Showing Promising Recovery Results from Respiratory Failure in COVID-19 Patients
NeuroRx announced results from its phase 2b/3 trial for its investigational therapy, aviptadil, in patients with severe COVID-19.
Patients with severe COVID-19 dealing with respiratory failure can have extended hospital stays and experience higher mortality rates. As such, an urgent need to aid these patients in respiratory failure is a priority in COVID-19 clinical care.
COVID-19-related respiratory failure is caused by selective infection of the alveolar type II cell (ATII) by the SARS-CoV-2 virus. The ATII cells are vulnerable because of their (ACE2) surface receptors, which serve as the route of entry for the virus. These specialized cells manufacture surfactant that coats the lung and is essential for oxygen exchange. Loss of surfactant causes collapse of the air sacs (alveolae) in the lung and results in respiratory failure.
Biopharmaceutical company, NeuroRx, in collaboration with Relief Therapeutics, have developed aviptadil, previously known as RLF-100, (Zyesami), a therapy targeting the lungs for patients in COVID-19 respiratory distress. Aviptadil contains a vasoactive intestinal polypeptide (VIP), a natural occurring peptide in the body that has been shown to protect the lungs from SARS-CoV-2. VIP has shown to block coronavirus replication in the ATII cell, block cytokine synthesis, block viral-induced cell death (cytopathy), and upregulate surfactant production.
Aviptadil is being studied in 2 clinical trials looking at intravenous and inhaled administration. Last week, NeuroRx announced results from its phase 2b/3 trial for aviptadil for the treatment of respiratory failure in critically ill COVID-19 patients.The company reports the investigational therapy demonstrated multidimensional benefit around its primary endpoint of recovery from respiratory failure with discharge from hospital and ICU (without relapse) by day 28 in patients with critical COVID-19 who were treated with high flow nasal oxygen.
Although not envisioned at the start of this clinical trial, high flow nasal oxygen has become the predominant form of treatment in COVID-19 respiratory failure, with mechanical ventilation reserved for those whose blood oxygen levels cannot be maintained on this less invasive modality.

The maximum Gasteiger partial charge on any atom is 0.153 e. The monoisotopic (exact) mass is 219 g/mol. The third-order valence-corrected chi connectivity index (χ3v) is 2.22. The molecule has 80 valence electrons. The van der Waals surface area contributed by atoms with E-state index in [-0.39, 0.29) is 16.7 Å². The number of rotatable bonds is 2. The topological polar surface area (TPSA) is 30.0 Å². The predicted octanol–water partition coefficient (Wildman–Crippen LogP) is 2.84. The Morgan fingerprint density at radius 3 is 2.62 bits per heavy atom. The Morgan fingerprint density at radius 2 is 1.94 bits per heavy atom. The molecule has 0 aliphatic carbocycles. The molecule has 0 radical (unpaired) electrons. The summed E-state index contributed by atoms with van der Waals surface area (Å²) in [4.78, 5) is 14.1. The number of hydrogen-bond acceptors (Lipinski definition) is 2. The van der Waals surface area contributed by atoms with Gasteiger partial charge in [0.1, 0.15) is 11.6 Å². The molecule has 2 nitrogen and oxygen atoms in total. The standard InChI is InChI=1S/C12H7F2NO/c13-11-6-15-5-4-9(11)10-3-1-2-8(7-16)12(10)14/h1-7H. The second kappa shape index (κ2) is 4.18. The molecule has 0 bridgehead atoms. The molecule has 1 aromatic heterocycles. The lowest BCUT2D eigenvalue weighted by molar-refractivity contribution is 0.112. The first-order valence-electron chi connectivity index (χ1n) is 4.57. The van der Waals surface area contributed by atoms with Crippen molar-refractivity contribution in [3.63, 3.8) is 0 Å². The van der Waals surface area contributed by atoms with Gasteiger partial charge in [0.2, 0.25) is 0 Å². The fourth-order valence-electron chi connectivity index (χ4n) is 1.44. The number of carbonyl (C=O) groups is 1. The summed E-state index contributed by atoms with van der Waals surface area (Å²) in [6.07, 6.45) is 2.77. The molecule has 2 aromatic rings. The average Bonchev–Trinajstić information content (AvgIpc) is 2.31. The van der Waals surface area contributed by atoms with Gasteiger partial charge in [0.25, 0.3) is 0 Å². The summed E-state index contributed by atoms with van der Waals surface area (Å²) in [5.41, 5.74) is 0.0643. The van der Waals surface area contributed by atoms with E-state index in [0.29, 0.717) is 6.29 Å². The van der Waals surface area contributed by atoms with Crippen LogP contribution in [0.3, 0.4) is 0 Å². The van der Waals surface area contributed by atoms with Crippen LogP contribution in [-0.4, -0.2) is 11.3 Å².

“We started off giving it [aviptadil] to the people who were critically ill with COVID-19—people who were on ventilators, high-flow oxygen. And we are now just starting studies where it will be given in an inhaled form for people who are less sick,” NeuroRx CEO and Chairman Jonathan Javitt, MD, MPH, told Contagion. “Most pulmonary drugs are best given in inhaled form but once someone has COVID distress and is on a ventilator there is a lot of debris in the lungs and reasons to give it intravenously.”
The first trial was originally approved as a 28-day study. However, in December, NeuroRx added a 60-day endpoint based on the recognition that critically ill patients with COVID-19 are frequently maintained in the ICU with advanced technologies beyond this time.
Nonetheless, at 28 days, the trial did demonstrate positive results. The cohort of patients treated with aviptadil demonstrated a 35% higher likelihood of recovery from respiratory failure with continued survival compared to a patient group treated with placebo (Hazard Ratio 1.53; P=.08). In tertiary care hospitals, aviptadil-treated patients were 46% more likely to recover and return home before day 28 (Hazard Ratio controlling for age and severity 1.84; P=.058).
At day 28, a highly significant 10-day difference in median time to recovery and hospital discharge has emerged in aviptadi-treated patients compared to those treated with placebo (P<.006). Should these trends continue through day 60, the company said they have the potential to reach statistical significance.
Contagion spoke to NeuroRx CEO and Chairman Jonathan Javitt, MD, MPH, about the significance of the Zyesami brand name, the therapy's mechanism of action, and the details about the 2 trials.